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Mr. Hoon: I have driven by that magnificent new stadium and seen the facilities now available for the people of Coventry, so I recognise why my hon. Friend makes his suggestion. I will draw it to the attention of my right hon. Friend the Secretary of State for Transport.

Sir George Young (North-West Hampshire) (Con): Many of my right hon. and hon. Friends have strong views about the Government's proposals for police reform and have pressed the Government for a debate. On reflection, does he agree that it was ungenerous of him to describe such representations on behalf of our constituents as "whingeing"? Will he now answer the question that he has been asked twice by my hon. Friends the Member for Epsom and Ewell (Chris Grayling) and for Forest of Dean (Mr. Harper)? Why can we not have a debate on a substantive motion, or are the Government no longer interested in the expressed view of Parliament?

Mr. Hoon: The right hon. Member will know, given his careful attention to such matters, that the process is a long one. The early stages include the opportunity for voluntary amalgamations by police forces who judge that to be appropriate, followed—in the event that there is no agreement on a way forward—by a longer period of consultation. In the spirit in which the issue has been raised in recent weeks, it is right that right hon. and hon. Members should have the opportunity to express their views in anticipation of that second stage, but obviously before any specific conclusions are reached, it would not be appropriate to have a debate on a substantive motion.

Mr. Fraser Kemp (Houghton and Washington, East) (Lab): In this new era of bipartisanship, will the Leader of the House join me and the Conservative Opposition in endorsing the views expressed by the hon. Member for Epsom and Ewell (Chris Grayling) on 15 November? He outlined the view that Opposition Front Benchers should divest themselves of any outside interests that conflict with their position. Will my right hon. Friend endorse that view, especially bearing in mind the concerns expressed by the Committee on Standards in Public Life?

Mr. Hoon: My hon. Friend makes an interesting suggestion and the issue will certainly be a test of bipartisanship. The hon. Member for Epsom and Ewell (Chris Grayling) has recently talked regularly of observing not only the spirit but the letter of the ministerial code, but does he believe that the spirit of the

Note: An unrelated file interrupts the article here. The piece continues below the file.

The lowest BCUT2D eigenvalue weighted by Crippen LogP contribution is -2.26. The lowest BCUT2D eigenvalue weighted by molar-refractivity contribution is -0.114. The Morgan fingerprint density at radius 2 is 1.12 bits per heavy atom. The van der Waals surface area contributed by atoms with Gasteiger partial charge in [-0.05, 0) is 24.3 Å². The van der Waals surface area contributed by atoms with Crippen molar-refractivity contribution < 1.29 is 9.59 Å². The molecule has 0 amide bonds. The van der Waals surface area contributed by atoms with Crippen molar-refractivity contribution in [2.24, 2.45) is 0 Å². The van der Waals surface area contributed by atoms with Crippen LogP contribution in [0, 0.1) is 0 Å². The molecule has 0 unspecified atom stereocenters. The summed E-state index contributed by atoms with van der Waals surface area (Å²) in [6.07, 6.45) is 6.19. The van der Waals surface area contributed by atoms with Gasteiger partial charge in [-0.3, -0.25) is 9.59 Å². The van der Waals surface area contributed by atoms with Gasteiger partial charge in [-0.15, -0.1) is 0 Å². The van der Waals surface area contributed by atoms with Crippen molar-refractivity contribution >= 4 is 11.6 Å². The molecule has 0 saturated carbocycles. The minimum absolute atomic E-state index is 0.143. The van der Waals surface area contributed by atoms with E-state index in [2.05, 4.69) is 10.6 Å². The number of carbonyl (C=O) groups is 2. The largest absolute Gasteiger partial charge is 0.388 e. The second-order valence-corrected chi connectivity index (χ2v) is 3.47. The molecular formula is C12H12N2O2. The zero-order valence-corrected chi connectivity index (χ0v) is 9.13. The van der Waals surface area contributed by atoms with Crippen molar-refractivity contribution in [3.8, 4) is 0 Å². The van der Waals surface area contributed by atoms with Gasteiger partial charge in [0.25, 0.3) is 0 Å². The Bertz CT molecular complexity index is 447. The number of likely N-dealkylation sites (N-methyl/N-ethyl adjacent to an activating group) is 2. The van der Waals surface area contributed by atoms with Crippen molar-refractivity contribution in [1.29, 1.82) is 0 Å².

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ministerial code should also apply to Opposition Front Benchers? If he wishes to encourage Ministers to observe the spirit of the code, it should apply equally to Opposition Front Benchers.

Mr. Andrew Mackay (Bracknell) (Con): Following the question asked by the hon. Member for Rochdale (Paul Rowen), may I press the Leader of the House for a ministerial statement once the coroner's inquest on those who died in the tsunami disaster is over? The report that has been published has shown significant failings in Thailand in particular, in contrast to Sri Lanka and Indonesia, where the FCO behaved well and did a great job. It is important for the victims, and so that the lessons can be learned, that we have a statement—if not a debate—immediately after the coroner's report.

Mr. Hoon: The right hon. Gentleman raises the issue in a fair and proper way. He will know from his own previous ministerial experience that Governments always look carefully at any recommendations made by coroners arising out of the inquests that they conduct. I assure him that if the coroner does make specific recommendations, they will be considered in the same way as the recommendations of the recent report have been considered by the Government.

Mr. Tom Harris (Glasgow, South) (Lab): Will my right hon. Friend allow an early debate on the importance to our national life of the print media? That would give the House an opportunity to express our concerns about the atrocious mismanagement of the Daily Record and Sunday Mail newspapers by their owners, Trinity Mirror Management, and the plans to downgrade the former from an excellent national newspaper to a regional newspaper by closing its Aberdeen and Dundee editorial offices.

Mr. Hoon: My hon. Friend has raised an important issue for his constituents and the country that he serves so well in this Parliament. I am sure that the message will be received by those whom he wants to hear it.